Select plants for a sunroom with specific locations in mind. Plants located near windows should be more sun-tolerant than those farther away or in shadows. Choose plants of different sizes and shapes, and place them at different levels around the room for visual interest. Rotate them occasionally to keep the room fresh. Bring in seasonal blooming plants for an extra punch of color, and retire plants when they become scraggly or outgrow the room.
Dwarf Umbrella Tree
Dwarf umbrella tree, Schefflera arboricola, has showy, glossy leaves that resemble umbrellas in shape. Perfect for the bright light of a sunroom, a dwarf umbrella tree can grow to be 4 to 5 feet high, but selective pruning will keep it lower and make it bush out more. The standard variety is green, but variegated types offer green-and-cream or green-and-gold leaves. These require higher light to show their best color. Avoid overwatering and do not allow an umbrella tree to sit in a saucer full of water. Spider mites may be a problem, so check regularly under leaves for signs of infestation. Wash leaves periodically to keep them shiny and to help control spider mites. If infestation becomes a problem, insecticidal soap will help. General-purpose house plant fertilizer is sufficient to keep this plant healthy.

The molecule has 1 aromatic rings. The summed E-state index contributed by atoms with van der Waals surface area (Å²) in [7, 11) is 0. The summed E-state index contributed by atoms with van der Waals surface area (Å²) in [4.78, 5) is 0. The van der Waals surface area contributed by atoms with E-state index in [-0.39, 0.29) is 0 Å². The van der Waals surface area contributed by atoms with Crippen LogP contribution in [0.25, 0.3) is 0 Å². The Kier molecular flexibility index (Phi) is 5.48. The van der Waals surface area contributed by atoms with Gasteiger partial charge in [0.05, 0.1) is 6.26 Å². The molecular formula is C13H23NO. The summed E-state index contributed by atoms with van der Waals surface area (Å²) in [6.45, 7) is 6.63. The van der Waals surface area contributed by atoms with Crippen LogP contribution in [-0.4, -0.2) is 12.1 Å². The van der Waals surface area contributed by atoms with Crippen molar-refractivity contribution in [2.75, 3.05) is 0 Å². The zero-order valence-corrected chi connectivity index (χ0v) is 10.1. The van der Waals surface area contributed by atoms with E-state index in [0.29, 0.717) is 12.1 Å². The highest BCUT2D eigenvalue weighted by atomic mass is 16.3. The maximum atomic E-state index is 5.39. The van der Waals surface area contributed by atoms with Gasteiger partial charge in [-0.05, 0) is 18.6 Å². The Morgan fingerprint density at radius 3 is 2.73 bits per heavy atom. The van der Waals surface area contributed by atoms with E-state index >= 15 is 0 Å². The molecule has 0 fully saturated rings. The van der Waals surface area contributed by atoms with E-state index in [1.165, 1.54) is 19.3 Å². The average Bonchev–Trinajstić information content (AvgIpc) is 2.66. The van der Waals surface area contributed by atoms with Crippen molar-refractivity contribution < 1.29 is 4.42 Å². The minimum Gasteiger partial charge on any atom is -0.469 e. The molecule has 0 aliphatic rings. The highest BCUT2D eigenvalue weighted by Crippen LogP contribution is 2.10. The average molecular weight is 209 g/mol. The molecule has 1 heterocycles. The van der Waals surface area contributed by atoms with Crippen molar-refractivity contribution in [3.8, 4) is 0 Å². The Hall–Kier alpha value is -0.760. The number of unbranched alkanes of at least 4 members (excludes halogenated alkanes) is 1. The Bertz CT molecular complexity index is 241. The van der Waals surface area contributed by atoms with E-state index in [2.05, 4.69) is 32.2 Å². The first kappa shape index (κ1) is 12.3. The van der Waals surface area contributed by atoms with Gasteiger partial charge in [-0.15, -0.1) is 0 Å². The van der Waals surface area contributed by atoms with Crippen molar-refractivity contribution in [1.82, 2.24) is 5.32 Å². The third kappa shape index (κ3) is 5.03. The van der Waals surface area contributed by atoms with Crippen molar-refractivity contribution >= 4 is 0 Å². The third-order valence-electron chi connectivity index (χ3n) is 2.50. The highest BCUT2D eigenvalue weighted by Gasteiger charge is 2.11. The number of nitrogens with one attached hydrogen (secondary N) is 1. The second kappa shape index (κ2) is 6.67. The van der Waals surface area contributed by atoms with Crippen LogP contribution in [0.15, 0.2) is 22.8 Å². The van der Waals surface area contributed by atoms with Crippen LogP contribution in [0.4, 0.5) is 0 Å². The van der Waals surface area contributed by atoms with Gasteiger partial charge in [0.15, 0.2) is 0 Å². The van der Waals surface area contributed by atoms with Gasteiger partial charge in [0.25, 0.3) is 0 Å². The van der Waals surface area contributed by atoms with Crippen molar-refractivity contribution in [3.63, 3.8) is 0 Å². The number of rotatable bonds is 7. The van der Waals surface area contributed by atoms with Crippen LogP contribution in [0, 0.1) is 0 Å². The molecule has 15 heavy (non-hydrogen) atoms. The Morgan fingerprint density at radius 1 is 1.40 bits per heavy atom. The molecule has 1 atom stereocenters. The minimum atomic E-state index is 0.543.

No sunroom would be complete without a towering fiddle-leaf fig. Ficus lyrata is a tree from Africa that responds well to the light and warmth of a sunroom. Fiddle-leaf fig will grow to a height of 40 feet in nature. Let it grow as tall as the ceilings will allow, or keep it pruned back to a bushier form. The large, leathery leaves can harbor pests on their undersides, so be on the lookout for mealy bugs or spider mites and remove them immediately. Wipe leaves as needed to remove dust and keep them glossy and healthy looking. Avoid overwatering and make sure soil drains well to avoid root rot. Use all-purpose fertilizer weekly during spring and summer.
A colorful and easy-to-care-for plant for the sunroom is kalanchoe. A relative of the jade plant and a member of the Crassulaceae family, this thick-leafed succulent comes with a variety of brilliant flower colors. Foliage may be green or green edged with reddish purple. Flowers are tiny and appear in clusters at the ends of slender stems. Given sufficient light, as in a sunroom, kalanchoes will bloom from summer to fall. Cut off spent flowers to encourage repeat blooming. Other than bright sunlight, kalanchoes have few requirements. They need light, quick-draining soil and not too much water. Soil should dry out between waterings. If potting soil does not contain slow-release fertilizer, fertilize once a month. Do not crowd plants together to avoid breaking stems or leaves.